Because of the proximity of AT&T Stadium, Globe Life Park, Six Flags and various restaurants in what is essentially Arlington’s entertainment district, there are a number of hotels in the area that many fans were emerging from as game time approached. Depending on the weather (on this day, the first Sunday in September, it was hot and humid but not unbearably so), the walk to the stadium can actually be quite pleasant, with pathways from the northeast passing through a park and alongside a lake.

  •   The Ambiance

    When you’re attending an event with 80,000 of your closest friends, you can’t help but get caught up in the atmosphere. And it’s easy to be festive at AT&T Stadium, with wide concourses and large plazas both inside and outside the stadium for fans to congregate without it feeling too claustrophobic. The ends of the stadium are particularly good spots to just hang out — particularly on the west end, there’s a huge bar and big TVs for fans to sit, imbibe and watch other games. With all those amenities, why even go inside?

    I make that last point because the Cowboys do take advantage of all these amenities. If you’re looking for tickets, whether they be on the primary or secondary markets, you will no doubt notice that the cheapest tickets are for something called a “Party Pass.” Know that those are basically standing-room only tickets, and like most NFL stadiums, standing-room areas are limited and typically only advantageous to fans who enter right when the stadium opens and stake out the best spots. These may work out for some people, but the anecdotal evidence I’ve gotten is that the experience is usually negative. So if you’re looking for a bargain, buy at your own risk.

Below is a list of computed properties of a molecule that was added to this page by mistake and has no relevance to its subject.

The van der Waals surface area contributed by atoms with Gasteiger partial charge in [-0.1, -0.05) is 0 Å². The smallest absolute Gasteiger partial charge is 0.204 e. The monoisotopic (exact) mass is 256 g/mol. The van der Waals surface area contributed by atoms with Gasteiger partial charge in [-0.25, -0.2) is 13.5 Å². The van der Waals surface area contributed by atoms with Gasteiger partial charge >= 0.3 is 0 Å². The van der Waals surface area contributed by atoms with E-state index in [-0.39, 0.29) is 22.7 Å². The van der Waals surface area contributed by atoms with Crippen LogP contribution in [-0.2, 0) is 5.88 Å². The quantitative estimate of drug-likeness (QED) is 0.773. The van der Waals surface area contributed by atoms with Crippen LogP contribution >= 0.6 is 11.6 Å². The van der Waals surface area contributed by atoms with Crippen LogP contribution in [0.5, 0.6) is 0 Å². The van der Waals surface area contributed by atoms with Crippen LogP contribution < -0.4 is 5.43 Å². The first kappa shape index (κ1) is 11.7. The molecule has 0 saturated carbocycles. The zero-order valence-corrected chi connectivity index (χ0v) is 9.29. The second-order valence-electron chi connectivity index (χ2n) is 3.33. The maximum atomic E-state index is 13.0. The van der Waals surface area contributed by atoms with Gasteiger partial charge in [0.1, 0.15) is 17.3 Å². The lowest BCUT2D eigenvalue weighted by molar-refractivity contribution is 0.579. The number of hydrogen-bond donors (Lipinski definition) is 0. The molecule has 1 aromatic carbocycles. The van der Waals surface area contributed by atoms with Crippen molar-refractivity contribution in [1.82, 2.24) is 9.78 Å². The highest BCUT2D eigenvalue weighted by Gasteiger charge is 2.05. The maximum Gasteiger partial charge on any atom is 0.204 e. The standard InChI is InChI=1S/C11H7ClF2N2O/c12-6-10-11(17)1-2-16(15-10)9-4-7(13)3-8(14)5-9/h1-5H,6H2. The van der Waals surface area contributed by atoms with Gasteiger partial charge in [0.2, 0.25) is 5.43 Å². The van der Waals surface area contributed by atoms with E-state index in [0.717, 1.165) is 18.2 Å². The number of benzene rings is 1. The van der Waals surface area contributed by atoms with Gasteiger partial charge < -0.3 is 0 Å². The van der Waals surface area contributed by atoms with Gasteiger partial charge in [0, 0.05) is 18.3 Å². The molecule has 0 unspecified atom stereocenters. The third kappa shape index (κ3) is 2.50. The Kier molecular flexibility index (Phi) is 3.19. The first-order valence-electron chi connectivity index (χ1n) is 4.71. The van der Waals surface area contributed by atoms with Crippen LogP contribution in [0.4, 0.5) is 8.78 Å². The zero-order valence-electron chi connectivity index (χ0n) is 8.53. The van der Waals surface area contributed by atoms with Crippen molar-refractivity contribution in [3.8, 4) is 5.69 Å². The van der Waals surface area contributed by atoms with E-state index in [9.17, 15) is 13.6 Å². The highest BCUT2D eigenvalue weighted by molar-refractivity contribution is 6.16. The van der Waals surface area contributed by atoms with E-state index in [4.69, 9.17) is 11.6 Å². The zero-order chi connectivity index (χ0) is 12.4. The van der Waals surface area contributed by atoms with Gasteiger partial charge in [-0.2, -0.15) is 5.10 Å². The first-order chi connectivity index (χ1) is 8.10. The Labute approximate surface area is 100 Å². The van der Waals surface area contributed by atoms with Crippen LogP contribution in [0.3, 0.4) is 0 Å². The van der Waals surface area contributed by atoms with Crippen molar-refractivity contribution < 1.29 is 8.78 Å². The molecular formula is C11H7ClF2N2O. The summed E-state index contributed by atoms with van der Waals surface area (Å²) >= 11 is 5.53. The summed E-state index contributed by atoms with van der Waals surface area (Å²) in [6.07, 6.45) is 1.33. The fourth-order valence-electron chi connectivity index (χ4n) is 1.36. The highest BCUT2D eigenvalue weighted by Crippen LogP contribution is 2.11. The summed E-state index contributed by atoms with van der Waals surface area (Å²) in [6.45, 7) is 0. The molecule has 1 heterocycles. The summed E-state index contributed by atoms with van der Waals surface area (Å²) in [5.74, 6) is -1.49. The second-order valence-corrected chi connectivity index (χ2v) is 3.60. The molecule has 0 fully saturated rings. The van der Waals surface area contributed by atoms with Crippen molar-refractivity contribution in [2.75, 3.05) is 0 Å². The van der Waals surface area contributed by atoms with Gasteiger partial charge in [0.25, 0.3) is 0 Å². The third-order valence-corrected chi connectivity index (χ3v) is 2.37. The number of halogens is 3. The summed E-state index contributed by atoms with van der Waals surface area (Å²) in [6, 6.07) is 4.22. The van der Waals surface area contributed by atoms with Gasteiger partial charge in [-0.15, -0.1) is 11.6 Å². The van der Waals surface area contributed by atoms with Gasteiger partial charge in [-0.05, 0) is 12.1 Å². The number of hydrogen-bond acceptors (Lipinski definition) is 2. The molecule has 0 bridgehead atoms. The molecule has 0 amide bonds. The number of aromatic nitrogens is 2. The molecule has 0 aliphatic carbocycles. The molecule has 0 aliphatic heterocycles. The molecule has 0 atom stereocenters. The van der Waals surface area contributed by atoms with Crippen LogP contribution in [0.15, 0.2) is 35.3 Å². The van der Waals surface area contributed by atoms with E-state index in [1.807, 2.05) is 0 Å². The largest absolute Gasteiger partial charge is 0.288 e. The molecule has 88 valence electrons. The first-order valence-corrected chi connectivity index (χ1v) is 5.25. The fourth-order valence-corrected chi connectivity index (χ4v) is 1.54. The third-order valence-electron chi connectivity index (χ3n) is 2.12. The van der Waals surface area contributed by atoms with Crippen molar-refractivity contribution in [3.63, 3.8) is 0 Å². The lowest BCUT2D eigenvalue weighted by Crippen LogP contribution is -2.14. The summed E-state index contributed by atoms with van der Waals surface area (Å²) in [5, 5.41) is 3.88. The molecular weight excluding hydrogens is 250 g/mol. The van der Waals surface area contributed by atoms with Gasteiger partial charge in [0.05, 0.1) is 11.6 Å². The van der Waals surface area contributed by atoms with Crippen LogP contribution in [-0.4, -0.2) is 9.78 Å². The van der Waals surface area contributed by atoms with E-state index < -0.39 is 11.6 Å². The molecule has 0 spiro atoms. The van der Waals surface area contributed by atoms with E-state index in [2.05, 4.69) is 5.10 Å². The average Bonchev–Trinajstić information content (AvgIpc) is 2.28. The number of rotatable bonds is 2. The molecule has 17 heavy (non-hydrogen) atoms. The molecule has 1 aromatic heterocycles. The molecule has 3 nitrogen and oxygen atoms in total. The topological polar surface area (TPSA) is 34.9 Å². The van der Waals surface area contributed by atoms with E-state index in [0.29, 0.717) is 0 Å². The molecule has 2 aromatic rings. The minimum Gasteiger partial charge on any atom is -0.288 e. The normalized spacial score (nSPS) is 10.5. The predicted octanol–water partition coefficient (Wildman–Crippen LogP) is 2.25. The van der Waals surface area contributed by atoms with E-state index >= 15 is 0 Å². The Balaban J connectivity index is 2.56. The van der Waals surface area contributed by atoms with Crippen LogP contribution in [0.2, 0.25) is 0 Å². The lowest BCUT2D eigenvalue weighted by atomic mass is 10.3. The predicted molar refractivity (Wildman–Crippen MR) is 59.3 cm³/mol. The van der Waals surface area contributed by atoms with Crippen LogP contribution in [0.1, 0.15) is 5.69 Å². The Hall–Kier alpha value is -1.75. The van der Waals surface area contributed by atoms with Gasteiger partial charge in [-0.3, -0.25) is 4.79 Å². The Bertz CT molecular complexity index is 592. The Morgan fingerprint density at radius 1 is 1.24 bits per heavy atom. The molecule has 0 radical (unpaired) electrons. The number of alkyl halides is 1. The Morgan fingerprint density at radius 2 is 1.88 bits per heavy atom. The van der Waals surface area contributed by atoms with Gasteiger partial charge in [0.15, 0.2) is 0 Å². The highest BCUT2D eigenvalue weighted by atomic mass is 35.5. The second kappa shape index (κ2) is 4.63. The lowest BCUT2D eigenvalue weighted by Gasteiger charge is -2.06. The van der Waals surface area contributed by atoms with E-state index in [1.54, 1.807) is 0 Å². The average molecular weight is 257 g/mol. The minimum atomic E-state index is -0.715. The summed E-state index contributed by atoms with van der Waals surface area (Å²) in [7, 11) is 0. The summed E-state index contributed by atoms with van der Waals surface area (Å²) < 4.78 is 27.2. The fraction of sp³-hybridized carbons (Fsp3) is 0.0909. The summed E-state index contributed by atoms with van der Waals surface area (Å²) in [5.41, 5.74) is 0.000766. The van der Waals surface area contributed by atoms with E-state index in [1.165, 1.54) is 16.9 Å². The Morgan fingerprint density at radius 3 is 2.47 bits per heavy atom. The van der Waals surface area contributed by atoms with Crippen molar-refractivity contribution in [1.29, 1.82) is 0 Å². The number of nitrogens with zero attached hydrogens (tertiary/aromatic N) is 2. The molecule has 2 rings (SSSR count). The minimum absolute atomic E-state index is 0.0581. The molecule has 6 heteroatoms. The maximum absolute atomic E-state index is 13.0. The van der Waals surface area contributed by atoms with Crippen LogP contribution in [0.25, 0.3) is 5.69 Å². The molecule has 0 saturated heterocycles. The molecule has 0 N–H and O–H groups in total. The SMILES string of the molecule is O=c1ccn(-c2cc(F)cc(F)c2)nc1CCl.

Me, I was not willing to take that risk, so I went ahead and spent a fistful of cash for a seat. And this one, in section 404, was not too bad. It was only six rows up, at the same level as the concourse (meaning, I didn’t have to climb up steps to get to the row), and offered me a reasonable view of the game and the giant videoboard. And oh, what a glorious view the giant videoboard affords you — it is likely the first thing you heard about the stadium from people you have been there, and it truly is worth a visit to see how humongous and crystal-clear the thing is. It stretches from 20-yard-line to 20-yard-line, and when the game isn’t in progress it sure shows a lot of commercials and other nonsense. But just try peeling your eyes off it for more than 30 seconds at a time, no matter where in the stadium you’re sitting. It’s pretty difficult.

    If you’re looking for interesting food options, there’s a few to be had at AT&T Stadium — though to be honest, I didn’t seek them out, only going for a soda around the second quarter. And by that point, the game was already getting out of hand, the 49ers jumping to a big lead on their way to a Week 1 victory and delighting the VERY sizable 49ers fan contingent that made their way to Arlington. I’m not good at estimating crowds, but I really thought as much as 40 percent of the crowd was wearing red. The Cowboys fans who were still around at game’s end seemed to take the defeat in good humor as they exited the big stadium. Traffic was, not surprisingly, a nightmare getting out, but at least that huge bar in the plaza was still open.

The Particulars

Home Teams
Dallas Cowboys

Address
1 AT&T Way
Arlington, TX 76011

Year Opened
2009

Capacity
80,000

Upcoming Events
All times local
Kansas City Chiefs at Dallas Cowboys
Sunday, November 5, 2017
3:25 pm
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Texas Tech Red Raiders at Baylor Bears Football
Saturday, November 11, 2017
12:00 pm
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Philadelphia Eagles at Dallas Cowboys
Sunday, November 19, 2017
7:30 pm
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Los Angeles Chargers at Dallas Cowboys
Thursday, November 23, 2017
3:30 pm
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Washington Redskins at Dallas Cowboys
Thursday, November 30, 2017
7:25 pm